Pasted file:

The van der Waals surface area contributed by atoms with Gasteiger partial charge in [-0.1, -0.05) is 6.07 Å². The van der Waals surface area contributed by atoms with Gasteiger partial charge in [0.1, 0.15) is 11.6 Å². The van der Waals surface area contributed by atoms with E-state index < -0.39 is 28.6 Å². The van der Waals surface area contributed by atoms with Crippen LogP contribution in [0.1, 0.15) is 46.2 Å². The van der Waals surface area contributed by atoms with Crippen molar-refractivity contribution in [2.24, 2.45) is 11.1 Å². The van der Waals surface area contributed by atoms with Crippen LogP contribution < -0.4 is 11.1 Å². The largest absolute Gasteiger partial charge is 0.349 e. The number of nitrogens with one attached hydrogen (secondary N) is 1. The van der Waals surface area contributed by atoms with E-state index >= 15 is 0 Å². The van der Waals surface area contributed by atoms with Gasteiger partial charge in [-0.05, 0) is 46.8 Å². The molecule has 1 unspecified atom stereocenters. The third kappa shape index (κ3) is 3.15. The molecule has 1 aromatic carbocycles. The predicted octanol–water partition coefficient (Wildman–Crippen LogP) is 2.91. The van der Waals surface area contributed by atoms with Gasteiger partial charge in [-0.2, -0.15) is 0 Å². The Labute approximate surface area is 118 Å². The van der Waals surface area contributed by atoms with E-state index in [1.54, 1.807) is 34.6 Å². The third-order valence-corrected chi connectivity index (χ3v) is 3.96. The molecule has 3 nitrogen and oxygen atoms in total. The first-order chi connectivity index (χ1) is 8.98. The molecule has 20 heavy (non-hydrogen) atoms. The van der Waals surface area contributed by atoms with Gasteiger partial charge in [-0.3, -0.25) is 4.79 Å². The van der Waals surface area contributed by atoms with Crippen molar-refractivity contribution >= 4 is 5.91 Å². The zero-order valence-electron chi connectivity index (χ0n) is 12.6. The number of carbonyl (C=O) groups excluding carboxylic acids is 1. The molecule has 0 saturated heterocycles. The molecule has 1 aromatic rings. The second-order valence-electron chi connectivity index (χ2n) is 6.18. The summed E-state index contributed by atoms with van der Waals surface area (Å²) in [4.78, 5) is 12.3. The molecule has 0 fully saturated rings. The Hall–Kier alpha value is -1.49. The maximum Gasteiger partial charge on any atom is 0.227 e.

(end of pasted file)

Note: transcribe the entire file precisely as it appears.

The van der Waals surface area contributed by atoms with Gasteiger partial charge in [-0.1, -0.05) is 6.07 Å². The van der Waals surface area contributed by atoms with Gasteiger partial charge in [0.1, 0.15) is 11.6 Å². The van der Waals surface area contributed by atoms with E-state index < -0.39 is 28.6 Å². The van der Waals surface area contributed by atoms with Crippen LogP contribution in [0.1, 0.15) is 46.2 Å². The van der Waals surface area contributed by atoms with Crippen molar-refractivity contribution in [2.24, 2.45) is 11.1 Å². The van der Waals surface area contributed by atoms with Crippen LogP contribution < -0.4 is 11.1 Å². The largest absolute Gasteiger partial charge is 0.349 e. The number of nitrogens with one attached hydrogen (secondary N) is 1. The van der Waals surface area contributed by atoms with E-state index >= 15 is 0 Å². The van der Waals surface area contributed by atoms with Gasteiger partial charge in [-0.05, 0) is 46.8 Å². The molecule has 1 unspecified atom stereocenters. The third kappa shape index (κ3) is 3.15. The molecule has 1 aromatic carbocycles. The predicted octanol–water partition coefficient (Wildman–Crippen LogP) is 2.91. The van der Waals surface area contributed by atoms with Gasteiger partial charge in [-0.2, -0.15) is 0 Å². The Labute approximate surface area is 118 Å². The van der Waals surface area contributed by atoms with E-state index in [1.54, 1.807) is 34.6 Å². The third-order valence-corrected chi connectivity index (χ3v) is 3.96. The molecule has 3 nitrogen and oxygen atoms in total. The first-order chi connectivity index (χ1) is 8.98. The molecule has 20 heavy (non-hydrogen) atoms. The van der Waals surface area contributed by atoms with Gasteiger partial charge in [-0.3, -0.25) is 4.79 Å². The van der Waals surface area contributed by atoms with Crippen molar-refractivity contribution >= 4 is 5.91 Å². The zero-order valence-electron chi connectivity index (χ0n) is 12.6. The number of carbonyl (C=O) groups excluding carboxylic acids is 1. The molecule has 0 saturated heterocycles. The molecule has 1 aromatic rings. The second-order valence-electron chi connectivity index (χ2n) is 6.18. The summed E-state index contributed by atoms with van der Waals surface area (Å²) in [4.78, 5) is 12.3. The molecule has 0 fully saturated rings. The Hall–Kier alpha value is -1.49. The maximum Gasteiger partial charge on any atom is 0.227 e.